The ultimate interpretation of a statute is an exercise of the judicial power, a power conferred upon the courts by the Constitution. (Bodinson Mfg. Co. v. California E. Com. (1941) 17 Cal.2d 321, 326, 109 P.2d 935.) The primary rule of statutory construction to which every other rule must yield is that the intention of the Legislature should be given effect. The language of any statute and provision therein may not be construed so as to nullify the will of the Legislature or to cause the law to conflict with the apparent purpose the lawmakers had in view. (California Sch. Employees Assn. v. Jefferson Elementary Sch. Dist. (1975) 45 Cal.App.3d 683, 691–692, 119 Cal.Rptr. 668.)
Legislative intent should be gathered from the whole act rather than from isolated parts or words. The object sought to be achieved by the statute and the evil sought to be prevented are of prime consideration in its interpretation. Where the main purpose of the statute is expressed, the courts will construe it so as to effectuate that purpose by reading into it what is necessary or incident to the accomplishment of the object sought. (Rushing v. Powell (1976) 61 Cal.App.3d 597, 603–604, 130 Cal.Rptr. 110.) Claimant fails to explain away the absurdity which looms in the instant case—that the Legislature apparently brought back the 1988 law on January 1, 1994, only to have it instantly repealed by its own terms as of December 31, 1988. Moreover, repeal of a statute can be effected only by language of unmistakable meaning. (Rowe v. Hibernia Sav. and Loan Society (1901) 134 Cal. 403, 406, 66 P. 569.)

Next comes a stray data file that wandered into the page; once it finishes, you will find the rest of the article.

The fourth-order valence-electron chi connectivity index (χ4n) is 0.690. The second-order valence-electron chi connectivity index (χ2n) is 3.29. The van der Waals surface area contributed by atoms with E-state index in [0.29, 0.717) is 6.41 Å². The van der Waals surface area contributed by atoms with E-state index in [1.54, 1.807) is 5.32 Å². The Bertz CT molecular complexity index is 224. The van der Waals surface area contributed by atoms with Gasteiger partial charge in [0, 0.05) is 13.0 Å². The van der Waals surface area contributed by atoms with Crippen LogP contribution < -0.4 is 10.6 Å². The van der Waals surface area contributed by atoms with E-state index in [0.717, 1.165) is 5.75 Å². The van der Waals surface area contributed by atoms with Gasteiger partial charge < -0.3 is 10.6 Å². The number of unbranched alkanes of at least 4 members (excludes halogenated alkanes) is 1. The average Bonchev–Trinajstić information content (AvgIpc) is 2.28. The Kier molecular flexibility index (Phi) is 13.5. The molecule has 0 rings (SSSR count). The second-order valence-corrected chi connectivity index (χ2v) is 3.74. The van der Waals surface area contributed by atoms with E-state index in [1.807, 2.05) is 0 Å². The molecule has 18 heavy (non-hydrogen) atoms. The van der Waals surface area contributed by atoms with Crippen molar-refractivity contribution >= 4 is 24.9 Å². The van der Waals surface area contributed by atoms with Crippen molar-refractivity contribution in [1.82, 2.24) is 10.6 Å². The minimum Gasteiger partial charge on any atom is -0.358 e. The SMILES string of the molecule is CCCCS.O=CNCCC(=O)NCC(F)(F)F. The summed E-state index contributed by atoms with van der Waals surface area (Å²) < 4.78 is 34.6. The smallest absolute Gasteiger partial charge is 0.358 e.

Reversed and remanded for further proceedings consistent with this opinion.
1. In a November 24, 1993, letter to Assemblyman John L. Burton, the Office of Legislative Counsel stated:“Examining the express repealer language contained in the December 31, 1988, versions of Sections 11470, 11473.3, 11488, 11488.4, and 11488.5, and utilizing the rules of construction ․, we conclude that while the matter is not free from doubt, the 1989 repealer language in the sections could only be deleted or extended by further legislation directly or indirectly amending the repealer language on or before January 1, 1989; that Section 16 neither directly nor indirectly deleted or extended the repealer language; and that the absence of action by the Legislature on or before January 1, 1989, regarding the 1989 repealer language ․ resulted in the sections being repealed by their own terms on January 1, 1989. The sections thereby became incapable of revival except by a statute that adds them to the codes. The failure of the Legislature since January 1, 1989, to enact new versions of these sections which are or will become operative on January 1, 1994, results in no version of the sections being operative on January 1, 1994.”
2. Government Code section 9611 states:“Notwithstanding any other provision of this chapter, whenever a provision of law is temporarily suspended, or is expressly or impliedly modified or repealed by a provision which is declared to be effective for only a limited period, the original provisions are not to be deemed repealed, but upon the expiration of the time of the temporary suspension or the effectiveness of the inconsistent provision, the original provision shall have the same force and effect as if the temporary provision had not been enacted.”
McMECHAN, Associate Justice.* FN* Judge of the Mariposa Superior Court sitting under assignment by the Chairperson of the Judicial Council.
ARDAIZ, P.J., and HARRIS, J., concur.